Monday, June 10, 2013

Womb twin survivors discovered in a nursing home for the elderly

A letter from Rara Schlitt, artist

Two little birds who hatched out of the same egg....
Rara Schlitt, the artist


Two Little Birds
Written by Althea Hayton
Illustrated by Rara Schlitt

Rara writes.....

In May of 2013, I was warmly invited to present Two Little Birds to two Nursing Homes in Chattanooga Tennessee, where the age of the residents were from 78-101 years of age.

After reading aloud the book Two Little Birds, discussion revealed that several residents had twins, one lady had lost a twin in labor and delivery, and others felt like they might have carried twins but it was not confirmed due to the absence and unavailability of ultrasound some 80 plus years ago. There were half a dozen who themselves were surviving twins.

A real treat were 2 sets of twins-one being 82 years old and the other 78 years old.
They shared how special it was to be a twin, and share a special bond of finishing each other sentences, knowing what the other one was thinking or wanting to do.

Even though I attended the event mainly to discuss illustrations for a book, I realized that the topic was one that the residents wanted to discuss so we went over the review pages in the back of the book, that Althea had prepared.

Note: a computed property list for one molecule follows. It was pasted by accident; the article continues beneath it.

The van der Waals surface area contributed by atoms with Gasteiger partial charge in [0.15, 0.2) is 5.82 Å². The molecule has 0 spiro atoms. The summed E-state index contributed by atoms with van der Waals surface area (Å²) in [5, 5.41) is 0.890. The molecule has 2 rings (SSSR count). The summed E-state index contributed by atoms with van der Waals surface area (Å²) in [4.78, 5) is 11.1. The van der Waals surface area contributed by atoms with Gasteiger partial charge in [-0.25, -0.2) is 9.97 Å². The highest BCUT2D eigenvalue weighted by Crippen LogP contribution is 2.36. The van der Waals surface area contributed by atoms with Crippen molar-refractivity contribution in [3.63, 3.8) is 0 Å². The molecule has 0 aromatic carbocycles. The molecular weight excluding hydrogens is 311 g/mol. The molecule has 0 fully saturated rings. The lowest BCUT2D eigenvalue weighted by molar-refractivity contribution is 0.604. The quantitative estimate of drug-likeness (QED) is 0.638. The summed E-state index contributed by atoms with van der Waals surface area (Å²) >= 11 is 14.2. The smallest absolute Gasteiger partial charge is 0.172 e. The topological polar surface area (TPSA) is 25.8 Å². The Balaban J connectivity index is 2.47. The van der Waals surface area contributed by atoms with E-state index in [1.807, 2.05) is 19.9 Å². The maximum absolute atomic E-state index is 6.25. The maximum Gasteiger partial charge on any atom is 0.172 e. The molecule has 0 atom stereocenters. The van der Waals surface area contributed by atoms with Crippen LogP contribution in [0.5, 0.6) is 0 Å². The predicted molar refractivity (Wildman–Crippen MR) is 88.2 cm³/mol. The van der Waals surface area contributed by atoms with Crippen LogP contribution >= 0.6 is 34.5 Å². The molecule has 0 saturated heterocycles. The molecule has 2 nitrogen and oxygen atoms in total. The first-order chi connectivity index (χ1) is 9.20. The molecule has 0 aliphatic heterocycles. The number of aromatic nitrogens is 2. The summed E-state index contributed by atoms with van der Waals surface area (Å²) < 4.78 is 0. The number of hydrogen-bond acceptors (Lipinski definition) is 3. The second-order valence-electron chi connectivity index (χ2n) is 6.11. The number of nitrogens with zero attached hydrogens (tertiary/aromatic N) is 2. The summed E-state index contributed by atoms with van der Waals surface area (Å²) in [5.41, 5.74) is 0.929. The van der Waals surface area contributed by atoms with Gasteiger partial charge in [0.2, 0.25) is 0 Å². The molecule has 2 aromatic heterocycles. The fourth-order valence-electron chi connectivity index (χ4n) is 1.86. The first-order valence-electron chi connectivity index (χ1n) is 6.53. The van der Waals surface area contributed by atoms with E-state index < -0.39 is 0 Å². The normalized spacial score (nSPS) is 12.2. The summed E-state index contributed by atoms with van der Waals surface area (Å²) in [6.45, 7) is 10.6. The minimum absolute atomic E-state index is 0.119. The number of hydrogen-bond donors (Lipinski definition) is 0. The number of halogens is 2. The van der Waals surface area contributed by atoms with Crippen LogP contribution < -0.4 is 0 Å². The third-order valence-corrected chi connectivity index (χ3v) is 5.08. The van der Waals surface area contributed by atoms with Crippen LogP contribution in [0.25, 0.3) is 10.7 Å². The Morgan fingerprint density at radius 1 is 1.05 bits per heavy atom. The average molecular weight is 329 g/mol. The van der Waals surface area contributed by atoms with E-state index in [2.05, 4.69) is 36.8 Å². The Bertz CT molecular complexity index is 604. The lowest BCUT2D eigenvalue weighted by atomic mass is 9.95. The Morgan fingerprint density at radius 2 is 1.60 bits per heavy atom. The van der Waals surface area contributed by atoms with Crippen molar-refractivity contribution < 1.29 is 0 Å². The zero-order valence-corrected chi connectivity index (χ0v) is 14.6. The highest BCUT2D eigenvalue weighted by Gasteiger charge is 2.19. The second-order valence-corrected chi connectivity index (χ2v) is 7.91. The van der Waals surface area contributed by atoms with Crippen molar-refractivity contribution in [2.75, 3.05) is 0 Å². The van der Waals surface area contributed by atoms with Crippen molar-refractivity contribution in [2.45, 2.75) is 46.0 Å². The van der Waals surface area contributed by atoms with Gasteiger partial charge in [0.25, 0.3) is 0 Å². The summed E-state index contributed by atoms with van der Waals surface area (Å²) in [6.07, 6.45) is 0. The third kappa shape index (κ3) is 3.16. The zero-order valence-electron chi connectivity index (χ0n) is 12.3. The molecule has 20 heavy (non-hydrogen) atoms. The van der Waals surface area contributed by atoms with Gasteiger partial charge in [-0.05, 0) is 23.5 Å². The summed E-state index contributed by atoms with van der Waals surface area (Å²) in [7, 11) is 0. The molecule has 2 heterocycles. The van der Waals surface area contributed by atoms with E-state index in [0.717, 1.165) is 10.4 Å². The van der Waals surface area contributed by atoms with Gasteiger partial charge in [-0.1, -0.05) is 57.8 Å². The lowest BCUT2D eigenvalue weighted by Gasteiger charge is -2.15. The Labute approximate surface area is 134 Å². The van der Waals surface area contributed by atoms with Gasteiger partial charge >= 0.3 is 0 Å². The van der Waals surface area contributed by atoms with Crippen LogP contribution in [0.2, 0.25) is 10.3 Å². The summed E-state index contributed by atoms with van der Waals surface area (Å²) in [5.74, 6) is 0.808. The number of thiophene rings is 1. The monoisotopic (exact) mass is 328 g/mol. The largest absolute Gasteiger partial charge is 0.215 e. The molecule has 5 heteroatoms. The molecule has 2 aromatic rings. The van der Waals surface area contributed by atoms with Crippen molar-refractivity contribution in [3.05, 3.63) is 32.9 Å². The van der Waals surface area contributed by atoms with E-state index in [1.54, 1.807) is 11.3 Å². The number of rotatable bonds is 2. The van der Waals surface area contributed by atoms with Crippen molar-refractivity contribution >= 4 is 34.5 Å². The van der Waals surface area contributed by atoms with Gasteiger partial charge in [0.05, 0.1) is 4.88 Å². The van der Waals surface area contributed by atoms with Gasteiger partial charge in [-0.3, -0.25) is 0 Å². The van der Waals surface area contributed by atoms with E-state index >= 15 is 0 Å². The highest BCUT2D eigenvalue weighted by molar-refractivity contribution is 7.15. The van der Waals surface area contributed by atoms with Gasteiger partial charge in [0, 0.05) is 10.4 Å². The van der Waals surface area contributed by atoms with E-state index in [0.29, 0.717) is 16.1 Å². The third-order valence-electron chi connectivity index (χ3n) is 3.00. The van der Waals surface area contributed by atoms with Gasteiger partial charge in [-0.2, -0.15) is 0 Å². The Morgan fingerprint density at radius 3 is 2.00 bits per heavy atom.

One of the diagrams to explain the types of twinning

The majority of residents were female and talked about pregnancy, which was a taboo topic back in their day. They talked about delivering at home and also the stigma of twins, not always being a good thing. They also talked about dressing twins alike and keeping them schooled with the same teacher throughout middle school age.

The surviving twins spoke about missing their twin and how it felt like a piece of them was missing.
The ones who were surviving twins had lost their twins in their 80's.

There were a few who felt like they might have been a twin but it was never confirmed. One gentleman said he found out his twin brother had died at birth but his family never told him until he returned from serving as a soldier in World War 2.   He shared that he somehow already knew. He said he had an imaginary friend and remembered being content playing with his imaginary friend.

The staff of the nursing home attended the presentation also, and one said they had carried twins but lost one due to a risky pregnancy. They asked to take the book home to share with her son and husband.

It was enlightening and humbling to hear all the stories and sharings.
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  • Do you have a story to tell about your twin?  
  • Is your child a womb twin survivor?  
  • Is an elderly relative a womb twin survivor? 
  • Did you find a womb twin survivor while at work?   
You can send it to me via this stories page.

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